Sherborne Mercury, Saturday 25 January 1845, page 4 DORCHESTER HOSPITAL.–ACCIDENTS.–John RANDALL, one of the masons employed at the new church of All Saints, was working in the churchyard on Friday, when a large stone that was placed in a vault fell on him and broke both bones of his leg. He was immediately conveyed to the hospital. CAUTION TO PERSONS GETTING ON COACHES WHEN IN MOTION.–On Saturday last as James SMITH was endeavouring to get on the Mail Coach between the two wheels, his foot slipped and the hind wheel passed over the knee, causing a severe wound of the joint. He was also taken to the hospital, where we believe both cases are doing well.
Dorset County Chronicle, Thursday 6 February 1845, page 4 Shocking Accident.–On Saturday last, as a boy, named Francis WEST, in the employ of Mr. T. Lock of Higher Kingston Farm, was driving three horses with a dung-put, from Higher Bockhampton to his master’s farm, the horses started off at full speed, and the lad, who was riding on the shafts, in endeavouring to jump off, struck his foot against a post of a gate, which crushed it so much that amputation of the leg was rendered necessary, and was performed at the Dorset County Hospital the same afternoon, where the sufferer is now in a fair way of recovery.
Dorset County Chronicle, Thursday 13 February 1845, page 4 Accidents by Fire.–A little boy, aged 5 years, named Alfred POPLE, was dreadfully burnt about the chest and arms, on Thursday, at the residence of his parents on Glyde Path Hill, in this town [Dorchester], by his clothes accidentally taking fire during the temporary absence of his mother. The little sufferer was taken to the Dorset County Hospital, where everything that medical skill could devise has been done for him, but he still lies in a precarious state. [The other fire victim mentioned in this article, named Billet, aged about 7, of Fordington, does not appear to have been a patient of the hospital.]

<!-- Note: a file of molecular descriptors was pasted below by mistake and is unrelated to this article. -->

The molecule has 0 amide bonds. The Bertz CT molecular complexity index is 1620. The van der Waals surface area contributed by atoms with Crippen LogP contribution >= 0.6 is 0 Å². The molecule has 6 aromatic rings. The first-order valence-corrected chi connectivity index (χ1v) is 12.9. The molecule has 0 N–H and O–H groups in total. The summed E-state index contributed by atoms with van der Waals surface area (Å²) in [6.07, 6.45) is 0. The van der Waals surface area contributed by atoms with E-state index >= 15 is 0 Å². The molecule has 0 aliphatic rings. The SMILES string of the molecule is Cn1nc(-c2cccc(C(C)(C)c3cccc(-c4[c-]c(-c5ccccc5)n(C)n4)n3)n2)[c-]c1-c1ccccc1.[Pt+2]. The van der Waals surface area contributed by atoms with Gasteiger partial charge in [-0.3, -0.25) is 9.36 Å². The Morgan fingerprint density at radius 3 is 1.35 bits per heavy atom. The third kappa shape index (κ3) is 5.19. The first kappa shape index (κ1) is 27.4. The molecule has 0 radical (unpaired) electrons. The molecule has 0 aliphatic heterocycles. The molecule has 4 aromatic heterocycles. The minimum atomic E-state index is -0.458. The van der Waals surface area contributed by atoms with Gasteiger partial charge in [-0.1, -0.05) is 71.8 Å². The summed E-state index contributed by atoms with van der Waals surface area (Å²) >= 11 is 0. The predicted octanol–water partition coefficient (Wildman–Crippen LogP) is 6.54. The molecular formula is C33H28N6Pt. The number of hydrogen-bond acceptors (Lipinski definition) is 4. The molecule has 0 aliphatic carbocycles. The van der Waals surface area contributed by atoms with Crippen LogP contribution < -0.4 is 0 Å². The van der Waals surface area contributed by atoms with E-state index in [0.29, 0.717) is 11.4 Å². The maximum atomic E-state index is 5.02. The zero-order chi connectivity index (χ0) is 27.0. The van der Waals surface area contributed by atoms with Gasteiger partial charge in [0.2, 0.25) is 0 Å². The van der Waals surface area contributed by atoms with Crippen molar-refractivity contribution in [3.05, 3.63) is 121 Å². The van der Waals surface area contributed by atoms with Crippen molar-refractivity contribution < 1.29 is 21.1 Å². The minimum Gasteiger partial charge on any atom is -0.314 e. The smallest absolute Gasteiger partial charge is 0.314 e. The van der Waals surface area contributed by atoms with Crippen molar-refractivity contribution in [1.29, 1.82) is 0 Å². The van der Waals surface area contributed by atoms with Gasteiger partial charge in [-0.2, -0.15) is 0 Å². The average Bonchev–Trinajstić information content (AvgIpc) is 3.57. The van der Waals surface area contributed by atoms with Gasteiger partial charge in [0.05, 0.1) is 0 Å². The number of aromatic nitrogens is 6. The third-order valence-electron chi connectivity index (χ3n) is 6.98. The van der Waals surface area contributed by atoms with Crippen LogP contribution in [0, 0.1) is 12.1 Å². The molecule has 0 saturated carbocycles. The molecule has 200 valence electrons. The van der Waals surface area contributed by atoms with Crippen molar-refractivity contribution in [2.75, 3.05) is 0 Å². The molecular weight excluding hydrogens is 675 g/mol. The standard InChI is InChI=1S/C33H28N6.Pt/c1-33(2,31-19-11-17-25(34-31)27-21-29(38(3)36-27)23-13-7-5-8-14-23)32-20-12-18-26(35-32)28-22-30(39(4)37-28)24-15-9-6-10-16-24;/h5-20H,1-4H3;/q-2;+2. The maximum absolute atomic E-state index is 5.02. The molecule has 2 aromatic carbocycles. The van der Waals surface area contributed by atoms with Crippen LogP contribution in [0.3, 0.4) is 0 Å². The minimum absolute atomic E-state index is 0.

Dorset County Chronicle, Thursday 6 March 1845, page 4 A woman, named Hannah WHITE, of Charminster, accidentally caught her clothining on fire, when she was in the act of putting her child into the cradle, on Tuesday, through which she was most severely burnt. She was afterwards taken to the Dorset County Hospital where she remains.